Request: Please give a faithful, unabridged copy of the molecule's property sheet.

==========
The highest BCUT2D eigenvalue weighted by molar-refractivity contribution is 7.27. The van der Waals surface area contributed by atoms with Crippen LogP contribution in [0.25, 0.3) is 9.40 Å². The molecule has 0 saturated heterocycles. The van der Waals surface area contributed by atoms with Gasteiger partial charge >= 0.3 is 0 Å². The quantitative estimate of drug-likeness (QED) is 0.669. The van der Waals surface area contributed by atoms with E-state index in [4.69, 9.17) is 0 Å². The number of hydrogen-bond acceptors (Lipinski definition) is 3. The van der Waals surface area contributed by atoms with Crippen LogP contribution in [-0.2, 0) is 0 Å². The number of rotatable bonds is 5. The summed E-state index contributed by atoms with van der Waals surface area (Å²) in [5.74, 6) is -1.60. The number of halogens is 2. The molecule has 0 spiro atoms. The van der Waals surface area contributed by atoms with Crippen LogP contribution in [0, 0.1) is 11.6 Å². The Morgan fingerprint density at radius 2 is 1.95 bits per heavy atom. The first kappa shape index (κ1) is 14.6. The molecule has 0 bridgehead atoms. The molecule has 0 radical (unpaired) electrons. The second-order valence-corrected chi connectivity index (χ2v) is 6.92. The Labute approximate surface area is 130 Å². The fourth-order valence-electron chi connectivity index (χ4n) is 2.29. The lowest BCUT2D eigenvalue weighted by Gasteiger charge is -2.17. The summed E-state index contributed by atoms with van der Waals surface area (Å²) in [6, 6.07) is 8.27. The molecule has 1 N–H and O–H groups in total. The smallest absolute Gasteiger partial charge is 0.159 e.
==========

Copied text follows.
The highest BCUT2D eigenvalue weighted by molar-refractivity contribution is 7.27. The van der Waals surface area contributed by atoms with Crippen LogP contribution in [0.25, 0.3) is 9.40 Å². The molecule has 0 saturated heterocycles. The van der Waals surface area contributed by atoms with Gasteiger partial charge >= 0.3 is 0 Å². The quantitative estimate of drug-likeness (QED) is 0.669. The van der Waals surface area contributed by atoms with E-state index in [4.69, 9.17) is 0 Å². The number of hydrogen-bond acceptors (Lipinski definition) is 3. The van der Waals surface area contributed by atoms with Crippen LogP contribution in [-0.2, 0) is 0 Å². The number of rotatable bonds is 5. The summed E-state index contributed by atoms with van der Waals surface area (Å²) in [5.74, 6) is -1.60. The number of halogens is 2. The molecule has 0 spiro atoms. The van der Waals surface area contributed by atoms with Crippen LogP contribution in [0, 0.1) is 11.6 Å². The Morgan fingerprint density at radius 2 is 1.95 bits per heavy atom. The first kappa shape index (κ1) is 14.6. The molecule has 0 bridgehead atoms. The molecule has 0 radical (unpaired) electrons. The second-order valence-corrected chi connectivity index (χ2v) is 6.92. The Labute approximate surface area is 130 Å². The fourth-order valence-electron chi connectivity index (χ4n) is 2.29. The lowest BCUT2D eigenvalue weighted by Gasteiger charge is -2.17. The summed E-state index contributed by atoms with van der Waals surface area (Å²) in [6, 6.07) is 8.27. The molecule has 1 N–H and O–H groups in total. The smallest absolute Gasteiger partial charge is 0.159 e.